According to a Forbes study, 9 out of 10 startups fail. So why does the idea that starting one is so rewarding, easy, and profitable continue to spread and grow? The answer is that this illusion of easy success has created a gigantic demand for goods and services, and there are now equally huge profits to be had from the entire sector, from authors of motivational books, to miracle-working consultants, graphic designers specialising in glittering presentations, and expert coaches.
This myth is further perpetuated by the fact that people who have failed in their startup enterprise probably do not like to talk about their experience, and perhaps do not even have the time, as they must now concentrate on other things. The combination of these factors leads most people who are considering creating a startup to believe that the industry is overflowing with stories of fame and success. Yet nothing could be further from the truth and, in fact, there is a reservoir of valuable information on startup failures called “post mortems”, which are posts taken from the blogs of startups that have gone bust.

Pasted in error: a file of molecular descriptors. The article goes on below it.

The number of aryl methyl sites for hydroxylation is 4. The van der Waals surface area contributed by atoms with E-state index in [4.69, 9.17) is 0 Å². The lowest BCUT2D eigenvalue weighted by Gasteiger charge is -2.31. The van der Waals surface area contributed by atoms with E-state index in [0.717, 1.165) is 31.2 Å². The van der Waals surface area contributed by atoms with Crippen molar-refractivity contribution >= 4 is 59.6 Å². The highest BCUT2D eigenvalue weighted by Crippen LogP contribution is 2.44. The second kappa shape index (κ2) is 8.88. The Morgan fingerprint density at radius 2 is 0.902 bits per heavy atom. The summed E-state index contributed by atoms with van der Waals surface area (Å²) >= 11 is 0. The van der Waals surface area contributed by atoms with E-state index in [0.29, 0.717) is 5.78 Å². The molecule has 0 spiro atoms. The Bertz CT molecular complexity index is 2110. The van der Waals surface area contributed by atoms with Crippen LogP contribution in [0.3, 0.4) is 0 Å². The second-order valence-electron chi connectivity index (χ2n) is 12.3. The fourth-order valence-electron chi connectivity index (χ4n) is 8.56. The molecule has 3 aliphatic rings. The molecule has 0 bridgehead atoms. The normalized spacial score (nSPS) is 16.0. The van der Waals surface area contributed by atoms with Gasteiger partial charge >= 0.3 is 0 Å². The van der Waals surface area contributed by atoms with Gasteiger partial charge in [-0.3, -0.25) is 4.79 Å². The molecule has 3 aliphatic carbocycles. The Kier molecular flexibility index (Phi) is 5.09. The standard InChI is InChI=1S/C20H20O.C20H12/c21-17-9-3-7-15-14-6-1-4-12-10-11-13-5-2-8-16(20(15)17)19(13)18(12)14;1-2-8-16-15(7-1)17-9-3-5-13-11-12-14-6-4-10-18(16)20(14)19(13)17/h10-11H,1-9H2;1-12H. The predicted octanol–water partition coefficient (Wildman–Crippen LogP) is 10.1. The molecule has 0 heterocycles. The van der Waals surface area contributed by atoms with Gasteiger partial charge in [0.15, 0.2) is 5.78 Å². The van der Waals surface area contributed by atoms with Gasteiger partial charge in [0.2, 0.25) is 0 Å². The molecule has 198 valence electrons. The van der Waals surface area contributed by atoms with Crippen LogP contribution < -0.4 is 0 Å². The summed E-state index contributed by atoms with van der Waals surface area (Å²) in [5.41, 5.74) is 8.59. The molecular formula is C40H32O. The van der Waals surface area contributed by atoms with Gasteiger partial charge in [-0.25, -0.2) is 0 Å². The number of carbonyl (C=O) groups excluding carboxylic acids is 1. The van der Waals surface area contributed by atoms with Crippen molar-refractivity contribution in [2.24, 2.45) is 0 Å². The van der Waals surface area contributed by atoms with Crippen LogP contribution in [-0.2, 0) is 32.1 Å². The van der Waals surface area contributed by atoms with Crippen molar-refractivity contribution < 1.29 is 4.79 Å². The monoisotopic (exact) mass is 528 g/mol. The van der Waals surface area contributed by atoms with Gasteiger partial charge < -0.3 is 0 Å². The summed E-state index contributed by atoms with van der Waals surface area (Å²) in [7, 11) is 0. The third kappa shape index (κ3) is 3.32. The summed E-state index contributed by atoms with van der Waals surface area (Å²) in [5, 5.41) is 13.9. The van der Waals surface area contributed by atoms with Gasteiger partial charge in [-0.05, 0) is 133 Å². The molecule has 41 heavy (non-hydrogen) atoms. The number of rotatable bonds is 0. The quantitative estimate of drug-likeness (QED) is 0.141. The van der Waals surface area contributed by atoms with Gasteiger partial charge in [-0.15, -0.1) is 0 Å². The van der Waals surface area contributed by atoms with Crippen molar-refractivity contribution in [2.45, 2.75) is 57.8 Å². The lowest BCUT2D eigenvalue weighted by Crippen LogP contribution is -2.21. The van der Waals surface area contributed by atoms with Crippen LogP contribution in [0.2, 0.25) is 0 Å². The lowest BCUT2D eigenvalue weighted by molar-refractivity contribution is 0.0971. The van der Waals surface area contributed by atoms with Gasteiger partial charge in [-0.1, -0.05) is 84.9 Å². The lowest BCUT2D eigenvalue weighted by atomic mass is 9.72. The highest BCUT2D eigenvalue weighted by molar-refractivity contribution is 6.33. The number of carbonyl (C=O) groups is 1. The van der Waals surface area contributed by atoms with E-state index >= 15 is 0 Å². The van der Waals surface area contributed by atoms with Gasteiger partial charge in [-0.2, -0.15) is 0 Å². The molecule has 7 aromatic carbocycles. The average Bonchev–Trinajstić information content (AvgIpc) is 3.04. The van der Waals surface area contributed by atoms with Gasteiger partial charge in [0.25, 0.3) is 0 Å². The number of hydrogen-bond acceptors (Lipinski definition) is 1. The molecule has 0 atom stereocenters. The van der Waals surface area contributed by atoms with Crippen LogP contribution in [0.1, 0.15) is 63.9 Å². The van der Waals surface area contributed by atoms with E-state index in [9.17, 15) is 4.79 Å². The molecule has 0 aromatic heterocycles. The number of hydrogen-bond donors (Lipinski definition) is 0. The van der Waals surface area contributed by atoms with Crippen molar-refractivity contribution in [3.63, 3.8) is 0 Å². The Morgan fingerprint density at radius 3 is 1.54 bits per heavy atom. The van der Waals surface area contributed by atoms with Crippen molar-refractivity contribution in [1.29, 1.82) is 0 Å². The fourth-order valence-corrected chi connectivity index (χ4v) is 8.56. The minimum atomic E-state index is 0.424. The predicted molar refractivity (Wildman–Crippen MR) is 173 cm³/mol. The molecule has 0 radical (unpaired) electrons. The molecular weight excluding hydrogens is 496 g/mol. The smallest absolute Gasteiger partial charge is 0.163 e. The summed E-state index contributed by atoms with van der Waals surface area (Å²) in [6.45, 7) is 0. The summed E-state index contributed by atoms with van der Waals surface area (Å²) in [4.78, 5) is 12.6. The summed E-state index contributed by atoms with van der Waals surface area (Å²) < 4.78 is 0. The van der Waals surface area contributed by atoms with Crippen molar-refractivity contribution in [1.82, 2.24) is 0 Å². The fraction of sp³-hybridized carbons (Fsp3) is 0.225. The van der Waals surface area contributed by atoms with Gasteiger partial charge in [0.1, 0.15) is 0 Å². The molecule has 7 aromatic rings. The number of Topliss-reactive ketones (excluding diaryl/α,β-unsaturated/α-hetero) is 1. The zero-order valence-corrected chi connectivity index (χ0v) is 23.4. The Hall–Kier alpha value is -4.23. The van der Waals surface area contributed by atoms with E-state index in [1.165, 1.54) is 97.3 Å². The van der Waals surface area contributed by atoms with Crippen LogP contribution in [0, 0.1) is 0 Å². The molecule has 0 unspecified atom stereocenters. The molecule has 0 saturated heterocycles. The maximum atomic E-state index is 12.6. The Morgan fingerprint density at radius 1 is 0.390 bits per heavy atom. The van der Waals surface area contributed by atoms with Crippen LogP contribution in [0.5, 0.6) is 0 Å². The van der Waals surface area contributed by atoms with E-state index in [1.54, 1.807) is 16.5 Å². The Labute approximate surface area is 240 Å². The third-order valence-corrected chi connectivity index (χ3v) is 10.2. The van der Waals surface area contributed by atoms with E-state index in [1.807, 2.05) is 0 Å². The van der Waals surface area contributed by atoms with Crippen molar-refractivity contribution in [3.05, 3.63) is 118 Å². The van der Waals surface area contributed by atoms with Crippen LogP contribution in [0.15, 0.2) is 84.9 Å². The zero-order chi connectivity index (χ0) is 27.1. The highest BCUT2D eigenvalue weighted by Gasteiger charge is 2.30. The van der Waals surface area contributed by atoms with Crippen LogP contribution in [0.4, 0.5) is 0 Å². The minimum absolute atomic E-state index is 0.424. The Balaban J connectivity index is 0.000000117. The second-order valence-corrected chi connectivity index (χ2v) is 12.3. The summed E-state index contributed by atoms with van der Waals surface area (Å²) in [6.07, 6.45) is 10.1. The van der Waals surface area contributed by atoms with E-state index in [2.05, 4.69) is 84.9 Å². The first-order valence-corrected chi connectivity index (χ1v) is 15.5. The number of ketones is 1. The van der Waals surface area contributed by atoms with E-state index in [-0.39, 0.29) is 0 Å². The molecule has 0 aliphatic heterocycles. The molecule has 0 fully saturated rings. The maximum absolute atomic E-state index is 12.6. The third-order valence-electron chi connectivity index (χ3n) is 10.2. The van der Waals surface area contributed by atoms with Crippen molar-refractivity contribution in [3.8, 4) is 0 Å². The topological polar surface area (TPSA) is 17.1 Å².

Aside from this small note on the alternative startup narrative, there is one more component that contributes to spreading this delusion of easy success: who, in all honesty, is going to stop a young entrepreneur hell-bent on launching a startup? Certainly not the people who stand to gain, whether directly or indirectly, from their success or failure. Whether it is a book, a consultancy, a course, a simple click on a banner ad, an accountant, or the state treasury, whoever sells all of these products or services can only hope that startups will continue to appear, and fail.